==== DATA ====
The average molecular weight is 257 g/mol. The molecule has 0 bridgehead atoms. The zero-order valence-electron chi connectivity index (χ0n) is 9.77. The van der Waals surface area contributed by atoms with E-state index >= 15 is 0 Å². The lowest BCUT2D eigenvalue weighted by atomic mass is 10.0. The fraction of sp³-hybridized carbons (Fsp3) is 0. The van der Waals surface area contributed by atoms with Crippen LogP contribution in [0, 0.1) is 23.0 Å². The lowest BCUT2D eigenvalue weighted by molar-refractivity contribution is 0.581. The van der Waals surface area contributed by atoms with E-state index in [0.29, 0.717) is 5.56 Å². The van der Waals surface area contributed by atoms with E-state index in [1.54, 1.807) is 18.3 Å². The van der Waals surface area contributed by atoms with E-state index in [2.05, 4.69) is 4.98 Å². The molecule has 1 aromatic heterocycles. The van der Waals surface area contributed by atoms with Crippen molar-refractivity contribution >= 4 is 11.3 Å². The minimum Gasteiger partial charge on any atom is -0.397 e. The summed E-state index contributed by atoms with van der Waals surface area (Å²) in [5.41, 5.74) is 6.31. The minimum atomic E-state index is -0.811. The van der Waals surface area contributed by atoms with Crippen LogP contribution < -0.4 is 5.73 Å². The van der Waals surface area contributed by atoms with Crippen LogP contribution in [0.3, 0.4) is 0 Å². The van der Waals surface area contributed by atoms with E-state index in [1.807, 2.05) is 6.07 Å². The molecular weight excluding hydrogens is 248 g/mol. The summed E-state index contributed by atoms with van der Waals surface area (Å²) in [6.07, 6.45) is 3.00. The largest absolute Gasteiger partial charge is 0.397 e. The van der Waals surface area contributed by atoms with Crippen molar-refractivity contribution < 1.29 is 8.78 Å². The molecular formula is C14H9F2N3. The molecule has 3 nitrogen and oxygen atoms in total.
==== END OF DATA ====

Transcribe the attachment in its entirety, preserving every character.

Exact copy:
The average molecular weight is 257 g/mol. The molecule has 0 bridgehead atoms. The zero-order valence-electron chi connectivity index (χ0n) is 9.77. The van der Waals surface area contributed by atoms with E-state index >= 15 is 0 Å². The lowest BCUT2D eigenvalue weighted by atomic mass is 10.0. The fraction of sp³-hybridized carbons (Fsp3) is 0. The van der Waals surface area contributed by atoms with Crippen LogP contribution in [0, 0.1) is 23.0 Å². The lowest BCUT2D eigenvalue weighted by molar-refractivity contribution is 0.581. The van der Waals surface area contributed by atoms with E-state index in [0.29, 0.717) is 5.56 Å². The van der Waals surface area contributed by atoms with E-state index in [1.54, 1.807) is 18.3 Å². The van der Waals surface area contributed by atoms with E-state index in [2.05, 4.69) is 4.98 Å². The molecule has 1 aromatic heterocycles. The van der Waals surface area contributed by atoms with Crippen molar-refractivity contribution >= 4 is 11.3 Å². The minimum Gasteiger partial charge on any atom is -0.397 e. The summed E-state index contributed by atoms with van der Waals surface area (Å²) in [5.41, 5.74) is 6.31. The minimum atomic E-state index is -0.811. The van der Waals surface area contributed by atoms with Crippen LogP contribution < -0.4 is 5.73 Å². The van der Waals surface area contributed by atoms with Crippen LogP contribution in [0.3, 0.4) is 0 Å². The van der Waals surface area contributed by atoms with E-state index in [1.807, 2.05) is 6.07 Å². The molecular weight excluding hydrogens is 248 g/mol. The summed E-state index contributed by atoms with van der Waals surface area (Å²) in [6.07, 6.45) is 3.00. The largest absolute Gasteiger partial charge is 0.397 e. The van der Waals surface area contributed by atoms with Crippen molar-refractivity contribution < 1.29 is 8.78 Å². The molecular formula is C14H9F2N3. The molecule has 3 nitrogen and oxygen atoms in total.